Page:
Covering sports is often both humbling and gratifying, more so at the prep and small college level where not as much information is readily available. As a journalism teacher, I find these reporting experiences essential to teaching, serving as a reminder what students endure each time they head to a gym or ball field.

I once had a journalism professor who was out of touch, arguing that my approach to covering a game the night before for a local newspaper had been all kinds of wrong – perhaps if viewed through his mindset, which had clearly calcified a few decades earlier. I walked over to the college counselors after class to switch my major to English. If I was going to learn about older writing, I might as well read Hawthorne, Dickens and Whitman whose words still resonate.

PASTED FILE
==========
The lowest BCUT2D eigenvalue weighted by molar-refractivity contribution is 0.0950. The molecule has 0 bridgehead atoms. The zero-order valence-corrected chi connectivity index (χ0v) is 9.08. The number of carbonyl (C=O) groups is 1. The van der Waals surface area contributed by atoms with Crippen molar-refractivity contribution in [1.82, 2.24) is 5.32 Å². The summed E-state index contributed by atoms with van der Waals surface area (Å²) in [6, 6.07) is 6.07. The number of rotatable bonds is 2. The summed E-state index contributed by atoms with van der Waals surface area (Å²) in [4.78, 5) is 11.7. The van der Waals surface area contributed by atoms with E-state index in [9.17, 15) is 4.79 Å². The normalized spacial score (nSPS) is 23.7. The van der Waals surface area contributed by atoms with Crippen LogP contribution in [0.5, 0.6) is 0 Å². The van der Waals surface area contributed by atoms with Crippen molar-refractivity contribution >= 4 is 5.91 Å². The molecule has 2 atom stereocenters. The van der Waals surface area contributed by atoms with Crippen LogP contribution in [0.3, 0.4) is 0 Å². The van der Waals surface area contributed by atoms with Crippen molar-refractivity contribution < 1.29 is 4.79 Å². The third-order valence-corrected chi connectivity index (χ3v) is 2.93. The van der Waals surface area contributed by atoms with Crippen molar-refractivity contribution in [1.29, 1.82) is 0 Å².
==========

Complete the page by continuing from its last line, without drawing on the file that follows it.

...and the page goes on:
On this assignment, I sought to model several behaviors:

  1. Speak to numerous players and coaches after the game in order to gather insights that can not be discerned from watching the game.
  2. Offer a storyline that offers insight into what this game means.
  3. Not write a basic lead that offers just who won and a key play or stat. After all, most readers will already know the result via social media. We posted the scores as well.
  4. Include brief analysis of the game.
  5. Link to previous coverage.

You can verify for yourself whether I succeeded.